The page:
A lady comes over to ask for medicine for a friend, the nearest clinic is a day’s walk away. We have a friendly chat and I give her a few paracetemol and rehydration sachets. This isn’t the answer. I am no doctor. I hope it did no harm.

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Other moments are not so positive. A blind adult approaches with his hand on the head of a 4 yr old. It’s an uncomfortable sight and I consider whether the child is being exploited, as a passerby it is impossible to know. In some communities, disabled people find it particularly difficult to make a living. Money isn’t the answer. Not in terms of a fulfilling life, only for survival. But who am I to judge in this moment?

In the afternoon,  a crowd has collected around a bar beside the road and a drunk teenager moves towards Emma with his arms out. He doesn’t touch her, he’s simply being playful, pretending to grab the back of the car as we pass, until he gets yelled at by an adult. Frequently, dogs start barking, heading towards Emma. As long as there are adults present they keep control but these are two of the reasons Mike keeps close to Emma at all times.

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Tim the Nomad in his blog explains a good response to poverty:

” … giving money does not change anything. Instead, people most often use it to buy temporary things, which too often is alcohol or drugs. Better than giving money, she said, is identifying goals. When a villager sets a goal, he or she can assess what is needed to achieve it. One goal at a time, the village discovers that they are not excluded from financial opportunity. Then, in knowing that financial opportunity is something accessible, they find something to strive for. This changes a destructive cycle of dropping out into a productive one of self-reliance. In this way, they can find independence. Instead of depending on federal or foreign aid, they can depend on themselves while maintaining the traditional foods, products, and practices that they identify with. With this financial independence comes sustainability and peace of mind.”

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If you want to help make sustainable improvements in people’s lives please consider donating to the SEED Project or our fundraising page, which was the reason for doing this run and writing this blog (I hope you are enjoying it).

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No of days: 28

Total distance run by Emma: 1193 km, 741 miles

Daily average distance run by Emma (including rest days): 42.6 km, 26.5 miles

Distance run today: 54.7 kms, 34 miles

Lollipops???

So… lots of people keep asking me questions about the specifics of the running side of things.  I have the answers, but I’m just not very good at expressing the answers so people probably think I don’t have a plan.  I do have a plan.  I’m just keeping it all a secret.  Only joking.  I’ll try and give you a little insight…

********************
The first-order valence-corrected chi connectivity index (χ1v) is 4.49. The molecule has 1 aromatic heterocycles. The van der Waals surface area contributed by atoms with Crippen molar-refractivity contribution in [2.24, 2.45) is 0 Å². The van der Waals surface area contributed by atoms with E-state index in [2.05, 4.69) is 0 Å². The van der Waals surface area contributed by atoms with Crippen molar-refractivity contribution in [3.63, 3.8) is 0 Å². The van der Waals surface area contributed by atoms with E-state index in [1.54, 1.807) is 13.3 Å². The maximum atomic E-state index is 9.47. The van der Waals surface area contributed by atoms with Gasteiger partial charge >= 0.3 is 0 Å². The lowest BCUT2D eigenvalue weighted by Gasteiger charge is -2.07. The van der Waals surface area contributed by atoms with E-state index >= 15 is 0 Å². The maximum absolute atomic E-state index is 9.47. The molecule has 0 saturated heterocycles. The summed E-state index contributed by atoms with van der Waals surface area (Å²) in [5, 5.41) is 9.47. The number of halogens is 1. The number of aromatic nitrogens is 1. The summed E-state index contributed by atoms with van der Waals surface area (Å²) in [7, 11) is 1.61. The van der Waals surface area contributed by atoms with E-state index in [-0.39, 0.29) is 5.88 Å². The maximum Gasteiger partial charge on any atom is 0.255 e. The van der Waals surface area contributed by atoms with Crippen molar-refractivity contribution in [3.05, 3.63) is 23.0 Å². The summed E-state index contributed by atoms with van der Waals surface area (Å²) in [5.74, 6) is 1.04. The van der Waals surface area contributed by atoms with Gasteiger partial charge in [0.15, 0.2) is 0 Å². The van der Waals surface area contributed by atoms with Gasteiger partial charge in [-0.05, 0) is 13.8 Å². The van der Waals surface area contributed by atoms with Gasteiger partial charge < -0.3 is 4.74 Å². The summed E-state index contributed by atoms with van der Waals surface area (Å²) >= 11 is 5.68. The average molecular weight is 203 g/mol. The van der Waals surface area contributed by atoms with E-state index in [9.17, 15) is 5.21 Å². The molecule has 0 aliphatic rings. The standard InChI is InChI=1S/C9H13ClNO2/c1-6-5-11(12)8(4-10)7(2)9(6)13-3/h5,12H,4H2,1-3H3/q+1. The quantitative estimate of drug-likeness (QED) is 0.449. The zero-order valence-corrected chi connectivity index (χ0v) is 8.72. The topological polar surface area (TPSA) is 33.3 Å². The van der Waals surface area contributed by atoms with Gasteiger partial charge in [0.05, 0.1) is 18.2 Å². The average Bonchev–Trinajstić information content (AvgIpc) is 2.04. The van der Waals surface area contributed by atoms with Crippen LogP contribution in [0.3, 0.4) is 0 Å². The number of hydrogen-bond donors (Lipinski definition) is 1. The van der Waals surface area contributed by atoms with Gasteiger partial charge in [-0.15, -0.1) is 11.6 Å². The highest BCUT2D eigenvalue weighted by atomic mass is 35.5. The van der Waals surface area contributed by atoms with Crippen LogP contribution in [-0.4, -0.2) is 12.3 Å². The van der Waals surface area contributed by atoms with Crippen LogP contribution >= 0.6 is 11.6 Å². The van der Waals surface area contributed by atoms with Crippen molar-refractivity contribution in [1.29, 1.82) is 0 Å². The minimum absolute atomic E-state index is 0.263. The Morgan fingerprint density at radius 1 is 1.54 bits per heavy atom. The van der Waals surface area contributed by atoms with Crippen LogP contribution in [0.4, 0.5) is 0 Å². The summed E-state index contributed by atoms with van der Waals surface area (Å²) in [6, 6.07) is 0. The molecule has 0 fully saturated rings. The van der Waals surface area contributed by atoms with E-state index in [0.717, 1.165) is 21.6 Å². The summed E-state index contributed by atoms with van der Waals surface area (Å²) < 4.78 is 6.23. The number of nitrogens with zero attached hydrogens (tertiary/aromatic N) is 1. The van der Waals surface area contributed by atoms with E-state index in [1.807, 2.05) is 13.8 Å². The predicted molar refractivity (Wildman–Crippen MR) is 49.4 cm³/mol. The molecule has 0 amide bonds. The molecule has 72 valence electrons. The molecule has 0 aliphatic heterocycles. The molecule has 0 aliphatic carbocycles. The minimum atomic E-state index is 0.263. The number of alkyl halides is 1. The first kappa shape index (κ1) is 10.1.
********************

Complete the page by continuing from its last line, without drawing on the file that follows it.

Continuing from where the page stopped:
My running speed used to be approximately 7:30 minutes per mile.  This included training for my run across South Africa in 2011.  This was mostly because I didn’t have the time to run slower as I was too busy.  I have recently come to the conclusion that running faster is not good for me, it makes my muscles tight and causes me injuries.  The outcome: I now do all of my running at least a minute per mile slower.  I aim to always keep between 8:30 and 9:30 per mile.  This is just for my training; I am currently running between 10 and 15 miles per day.

When I am in Africa my aim is to break my day into 3 x 10 mile runs.  When things are going well and I am feeling fit (or running downhill) I want to be running at 10:30 minutes per mile, therefore each 10 mile section will take me 1 hr 35 minutes.  When things are not so great, when I’m stiff first thing in the morning, running up hill, generally feeling rubbish, I will aim to run at around 12 minutes per mile meaning that 10 miles will take me 2 hours.  If I am hoping to travel 30 miles a day then I should have a maximum of six hours running per day.  And if I take one day off of running per week then I will be running 180 miles per week.  A marathon a day adds up to 183.4 miles per week, so if I just run a few extra miles one day per week then my trip should hopefully equate to running a marathon a day.

I have spent many many hours studying the maps of the route and I have got the entire route distance to add up to 2584 miles (obviously this is probably not going to be the exact distance I will run, as I’m sure I’ll get lost at least once!).  2584 miles is equal to 98.6 marathons.  If 10 miles takes me a maximum of 2 hours to run then the whole run across Africa should take 516.8 hours of running!  According to Runners World, if I run 10 miles in 2 hours I will burn 950 calories, so I will need to take in 2850 calories per day just to cover the energy used running!  Over the distance from Namibia to Mozambique this would equate to 245,480 calories I will burn.  This is the equivalent of 1,014 bowls of white rice, 2,337 bananas or 4,909 lollipops!!!!

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Wow, I got a little bit carried away writing this.  I really didn’t intend for it to go off on a tangent like that but hey ho!!  Bring on the lollipops.

Emma